By Jake Dromgoole
“You’re gonna want to show up early. The list fills up pretty fast.” Familiar words to any aspiring performer looking to showcase their talents to a crowd. For many musicians, the open mic is where you have the opportunity to debut or even try out a new song. For hobbyists, it is where you can go play your favorite Beatles song, or even a classic like Oasis’ “Wonderwall” to a supportive crowd. For others, the local open mic is a meeting place where musically like-minded people can gather and support one of their own, friend or stranger.
I came to Austin just before the summer of 2011 in the hopes of becoming the next great singer-songwriter to come out of the capital. I had a guitar and a couple songs I was pretty proud of, and I was ready to make my mark on the Austin scene. A good friend of mine told me about an open mic night at Hill’s Café on South Congress. “The place with the good corn poppers?” I thought to myself. I was completely unaware of what to think when I strolled into Hill’s late one weeknight. The host was incredibly nice though, and since there wasn’t anyone else signed up, he let me take an extra couple songs. I walked out of Hill’s that night and I was hooked.
Long-story short, I did not become the next great singer-songwriter to come out of Austin. However, thanks to open mics throughout the city, I was afforded the opportunity to become a performer, and in the process, meet and play with some of the finest people in Austin. I have also had the chance to see some once in a lifetime performances.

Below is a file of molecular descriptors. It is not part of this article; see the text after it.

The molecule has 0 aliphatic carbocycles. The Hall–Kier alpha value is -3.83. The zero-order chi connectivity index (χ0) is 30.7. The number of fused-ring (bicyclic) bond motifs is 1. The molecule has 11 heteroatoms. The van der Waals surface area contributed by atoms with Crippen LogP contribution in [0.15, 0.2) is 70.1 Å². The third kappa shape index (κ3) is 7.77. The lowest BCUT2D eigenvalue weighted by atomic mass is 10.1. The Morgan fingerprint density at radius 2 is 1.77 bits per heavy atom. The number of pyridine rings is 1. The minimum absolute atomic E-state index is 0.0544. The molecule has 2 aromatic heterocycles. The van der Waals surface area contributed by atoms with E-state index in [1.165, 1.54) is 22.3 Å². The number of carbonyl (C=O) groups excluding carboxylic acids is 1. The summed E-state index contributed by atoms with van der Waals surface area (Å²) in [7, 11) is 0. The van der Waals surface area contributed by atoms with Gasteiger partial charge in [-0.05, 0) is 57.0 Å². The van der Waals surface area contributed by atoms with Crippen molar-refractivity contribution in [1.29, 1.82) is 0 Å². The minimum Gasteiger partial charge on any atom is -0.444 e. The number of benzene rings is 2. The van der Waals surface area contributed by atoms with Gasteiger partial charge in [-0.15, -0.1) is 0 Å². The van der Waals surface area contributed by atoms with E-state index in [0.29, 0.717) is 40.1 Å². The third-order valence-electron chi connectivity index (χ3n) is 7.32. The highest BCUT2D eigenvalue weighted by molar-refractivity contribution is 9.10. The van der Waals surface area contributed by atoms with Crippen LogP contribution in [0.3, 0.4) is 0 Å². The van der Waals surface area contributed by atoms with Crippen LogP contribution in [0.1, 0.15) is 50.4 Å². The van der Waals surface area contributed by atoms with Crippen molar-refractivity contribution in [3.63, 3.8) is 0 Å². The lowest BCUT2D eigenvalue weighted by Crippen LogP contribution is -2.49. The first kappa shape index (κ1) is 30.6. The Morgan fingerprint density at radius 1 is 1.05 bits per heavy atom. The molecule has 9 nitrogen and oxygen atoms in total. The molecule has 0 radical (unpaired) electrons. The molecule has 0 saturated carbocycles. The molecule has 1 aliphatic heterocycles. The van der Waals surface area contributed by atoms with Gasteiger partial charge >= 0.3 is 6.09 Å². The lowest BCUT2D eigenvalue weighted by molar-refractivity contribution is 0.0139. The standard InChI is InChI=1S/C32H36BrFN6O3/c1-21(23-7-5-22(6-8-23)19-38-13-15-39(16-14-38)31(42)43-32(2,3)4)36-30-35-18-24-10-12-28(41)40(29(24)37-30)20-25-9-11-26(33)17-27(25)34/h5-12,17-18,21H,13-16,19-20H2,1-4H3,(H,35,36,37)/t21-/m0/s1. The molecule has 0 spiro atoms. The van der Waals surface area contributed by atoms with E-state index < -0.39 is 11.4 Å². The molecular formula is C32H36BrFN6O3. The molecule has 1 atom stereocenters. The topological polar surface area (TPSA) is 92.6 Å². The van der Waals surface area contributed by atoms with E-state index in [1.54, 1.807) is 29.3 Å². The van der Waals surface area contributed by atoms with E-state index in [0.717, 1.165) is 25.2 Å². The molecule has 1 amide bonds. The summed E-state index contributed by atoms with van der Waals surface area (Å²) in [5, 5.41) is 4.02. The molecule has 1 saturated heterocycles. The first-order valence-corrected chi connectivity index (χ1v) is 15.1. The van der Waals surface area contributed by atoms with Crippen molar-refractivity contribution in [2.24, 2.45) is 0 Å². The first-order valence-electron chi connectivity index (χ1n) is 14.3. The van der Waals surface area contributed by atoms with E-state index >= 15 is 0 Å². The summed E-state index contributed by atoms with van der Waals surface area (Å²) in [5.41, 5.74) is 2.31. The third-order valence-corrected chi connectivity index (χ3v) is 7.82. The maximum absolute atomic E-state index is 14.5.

I’ll never forget the time I saw local guitar virtuoso Black Moon and his preprogrammed one man band melt faces one warm spring evening at South Lamar coffee bar Irie Bean. Then there was the time I witnessed an up and coming Jackie Venson perform solo at Stomping Grounds on South Congress one late Monday night. Honestly I don’t think I’ll ever forget the stirring performances I heard when I stopped in to listen to Kacy Crowley’s open mic at Strange Brew on Manchaca. With open mics, you just really never know who is going to walk through that door.
The communities you discover, or create, when you are at an open mic are part of the magic. At first they will start as strangers, then when you come back you’ll get the inevitable, “Hey! I loved your set last week! What’re you gonna play this week?” By the third time you come back, you’ll be sharing drinks and staying for your new comrades set, maybe even getting on stage to sing harmony or accompany them on your own instrument. In the end, these are the friends that will support your new music, and be excited to hear about your new EP or song. They will be the ones to share your posts, and introduce your music to new listeners. These fellow open mic attendees will become your musical family.
Unfortunately, all good things must come to an end. Two of the venues I mentioned in a previous paragraph (Stomping Grounds and Strange Brew) have disappeared from the scene. This isn’t a new phenomenon for Austin residents though. Far too often great venues have disappeared in exchange for new business ventures. Sadly, when venues disappear or simply stop hosting open mics, the communities formed at these open mics disappear also. For many, the one night of the week at an open mic is the only time they are able to perform live. For others, it is one of the few times they are able to see their friends.
It is because of this that I urge you to get out and support your local open mic. If you play an instrument, write comedy or even have a story, go out there and share it with the scene. I promise you will be opened with welcome arms and a lot of applause. Your open mic host and their patrons will be your biggest fans for three songs or for your ten minute set, whichever comes first.
Featured image by Jake Dromgoole.